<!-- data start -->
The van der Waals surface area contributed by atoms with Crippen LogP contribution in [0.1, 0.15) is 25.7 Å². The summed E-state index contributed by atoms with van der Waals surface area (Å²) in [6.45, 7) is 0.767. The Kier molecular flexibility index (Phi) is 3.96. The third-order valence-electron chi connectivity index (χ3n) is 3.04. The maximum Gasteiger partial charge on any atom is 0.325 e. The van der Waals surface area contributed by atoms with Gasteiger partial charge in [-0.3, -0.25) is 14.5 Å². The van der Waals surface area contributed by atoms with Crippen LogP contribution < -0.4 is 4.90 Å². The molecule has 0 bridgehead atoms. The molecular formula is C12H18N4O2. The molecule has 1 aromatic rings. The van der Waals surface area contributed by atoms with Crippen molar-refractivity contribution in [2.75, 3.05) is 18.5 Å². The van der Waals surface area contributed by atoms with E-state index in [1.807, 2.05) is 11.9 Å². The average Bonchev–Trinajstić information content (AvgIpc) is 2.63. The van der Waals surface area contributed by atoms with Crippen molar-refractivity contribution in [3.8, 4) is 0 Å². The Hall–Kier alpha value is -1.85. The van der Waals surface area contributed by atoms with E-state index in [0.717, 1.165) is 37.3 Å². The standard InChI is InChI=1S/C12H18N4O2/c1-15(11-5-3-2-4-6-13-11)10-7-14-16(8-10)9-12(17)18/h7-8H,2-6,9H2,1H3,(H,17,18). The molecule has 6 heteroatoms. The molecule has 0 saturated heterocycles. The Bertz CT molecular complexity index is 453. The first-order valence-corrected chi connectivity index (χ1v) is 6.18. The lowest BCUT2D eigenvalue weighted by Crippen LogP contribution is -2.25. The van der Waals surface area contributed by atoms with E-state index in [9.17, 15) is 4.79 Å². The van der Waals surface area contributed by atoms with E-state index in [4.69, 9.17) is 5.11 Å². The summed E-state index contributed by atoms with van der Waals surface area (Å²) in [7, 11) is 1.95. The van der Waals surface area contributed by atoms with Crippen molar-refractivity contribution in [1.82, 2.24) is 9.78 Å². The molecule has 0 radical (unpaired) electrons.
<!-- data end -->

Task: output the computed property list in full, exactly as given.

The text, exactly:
The van der Waals surface area contributed by atoms with Crippen LogP contribution in [0.1, 0.15) is 25.7 Å². The summed E-state index contributed by atoms with van der Waals surface area (Å²) in [6.45, 7) is 0.767. The Kier molecular flexibility index (Phi) is 3.96. The third-order valence-electron chi connectivity index (χ3n) is 3.04. The maximum Gasteiger partial charge on any atom is 0.325 e. The van der Waals surface area contributed by atoms with Gasteiger partial charge in [-0.3, -0.25) is 14.5 Å². The van der Waals surface area contributed by atoms with Crippen LogP contribution < -0.4 is 4.90 Å². The molecule has 0 bridgehead atoms. The molecular formula is C12H18N4O2. The molecule has 1 aromatic rings. The van der Waals surface area contributed by atoms with Crippen molar-refractivity contribution in [2.75, 3.05) is 18.5 Å². The van der Waals surface area contributed by atoms with E-state index in [1.807, 2.05) is 11.9 Å². The average Bonchev–Trinajstić information content (AvgIpc) is 2.63. The van der Waals surface area contributed by atoms with Crippen molar-refractivity contribution in [3.8, 4) is 0 Å². The Hall–Kier alpha value is -1.85. The van der Waals surface area contributed by atoms with E-state index in [0.717, 1.165) is 37.3 Å². The standard InChI is InChI=1S/C12H18N4O2/c1-15(11-5-3-2-4-6-13-11)10-7-14-16(8-10)9-12(17)18/h7-8H,2-6,9H2,1H3,(H,17,18). The molecule has 6 heteroatoms. The molecule has 0 saturated heterocycles. The Bertz CT molecular complexity index is 453. The first-order valence-corrected chi connectivity index (χ1v) is 6.18. The lowest BCUT2D eigenvalue weighted by Crippen LogP contribution is -2.25. The van der Waals surface area contributed by atoms with E-state index in [9.17, 15) is 4.79 Å². The van der Waals surface area contributed by atoms with E-state index in [4.69, 9.17) is 5.11 Å². The summed E-state index contributed by atoms with van der Waals surface area (Å²) in [7, 11) is 1.95. The van der Waals surface area contributed by atoms with Crippen molar-refractivity contribution in [1.82, 2.24) is 9.78 Å². The molecule has 0 radical (unpaired) electrons.